Not too long ago, I received a question asking about practice and ageing. Without going into the details, I answered that since ageing affects each person differently, it all depends on the individual’s energy level measured against one’s responsibilities off the mat.

I replied that if you feel like practice is exhausting, depleting or leaving you without the energy to fulfill your other life responsibilities and activities, then it’s time to look at whether your practice suits you or whether you have pigeonholed yourself into a practice that is no longer appropriate.

Then, I thought that this is good advice for anyone in just about any circumstances, not just with respect to ageing. It can apply to school, work, family and traveling to name a few.

Ultimately, the question is one of balancing Practice and Life and it made me think of two attitudes on the uses and benefits of yoga practice.

On one hand, there is the attitude that practice needs to be intense and challenging so it can press our buttons, shake us up and give us insight into the workings of our minds, emotions, etc. Put another way, practice needs to produce a lot of tapas to be effective. In this case, practice is a crucible for our personal evolution and the breaking down of old, conditioned responses and patterns. The catch is that this type of practice is very high maintenance and can be very tiring because of the tapas generated.

One of the great things about taking practice at KPJAYI in Mysore is the ability to “leave everything on the mat” because there are very few if any other commitments outside of practice. It doesn’t matter how tired we are because we can dedicate a lot of time to taking care of ourselves afterwards. Without the burdens of running a yoga shala or holding down a job, we have a lot more time to rest and recuperate. Nevertheless, trips to Mysore end and we all return home eventually and have to reintegrate into our “real” lives.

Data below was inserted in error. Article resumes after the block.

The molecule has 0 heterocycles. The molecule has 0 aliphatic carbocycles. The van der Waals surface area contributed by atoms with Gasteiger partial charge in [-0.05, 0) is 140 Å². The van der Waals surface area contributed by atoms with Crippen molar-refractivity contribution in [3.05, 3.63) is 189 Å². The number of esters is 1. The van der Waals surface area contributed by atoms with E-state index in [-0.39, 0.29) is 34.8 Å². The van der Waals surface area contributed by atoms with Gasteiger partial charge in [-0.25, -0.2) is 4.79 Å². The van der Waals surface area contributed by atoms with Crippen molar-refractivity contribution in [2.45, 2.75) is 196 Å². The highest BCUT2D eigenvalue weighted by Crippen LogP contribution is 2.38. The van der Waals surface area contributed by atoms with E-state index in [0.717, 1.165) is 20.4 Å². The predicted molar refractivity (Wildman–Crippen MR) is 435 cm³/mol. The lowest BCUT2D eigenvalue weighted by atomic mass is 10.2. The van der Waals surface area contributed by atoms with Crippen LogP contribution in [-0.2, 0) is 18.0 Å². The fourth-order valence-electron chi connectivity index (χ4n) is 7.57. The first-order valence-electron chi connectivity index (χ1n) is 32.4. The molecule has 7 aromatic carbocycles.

As best I can, I’d like to preempt comments from Ashtanga parents who will assert that, since starting a family, their days in Mysore post-practice are no longer simply about long rest and recuperation. I wholeheartedly acknowledge that your days in Mysore with your family are radically different from how they were before you had children. That said, from discussions with parents in Mysore, it still seems like things are relatively more relaxed than they are back home where one has to juggle jobs, shalas, kid’s activities etc.

On the other hand, one can also approach practice in a way that it functions as a support to our daily routines and responsibilities. Practice would still give us an awareness of where our minds and emotions are as well as keeping us honest about what we’re thinking and feeling. However, it would leave us with enough energy to fulfill our other responsibilities.

There must be balance between these two attitudes.

A person who tries to leave it all on the mat without budgeting the time and energy required to fulfill one’s other responsibilities will probably find oneself unemployed, injured, sick, burned-out or any combination of the above.

That said, a yoga practice that isn’t enough of a challenge could start to feel empty or boring. Without enough tapas, our time on the mat isn’t going to serve the role of practice. Put another way, practice needs to be challenging enough to create the conditions for awareness and insight without exhausting us. If taking it easy were a viable yoga practice, we’d all be enjoying long hot bubble baths rather than sweating on our mats.

Holding down a job, raising a family, having meaningful relationships automatically create tensions between practice and life. Practice requires a level of intensity to be practice but without being so intense that we cannot function off our mats. It’s a duality and a paradox, but certainly not the only one that exists for the Ashtanga practitioner. Ashtanga Yoga forces us to recognize, integrate and find balance between many dualities such as Strength vs. Flexibility or Determination vs. Non-attachment.

Finding a happy medium so we can have a meaningful practice and a meaningful life off the mat is just another balancing act that we can master if we remain open to the idea of change and adaptation.

It’s not uncommon to falsely approach practice as a set-in-stone collection of asanas that remains constant. As yoga teachers, we will often say “no matter what is going on in your life, practice. It will benefit you.” But what does that really mean? If we consider the act of showing up on our mats and the generation of tapas as the important factor rather than the specific asanas we perform as yoga practice, we can find balance and practice diligently without exhausting ourselves or driving ourselves crazy with false expectations.

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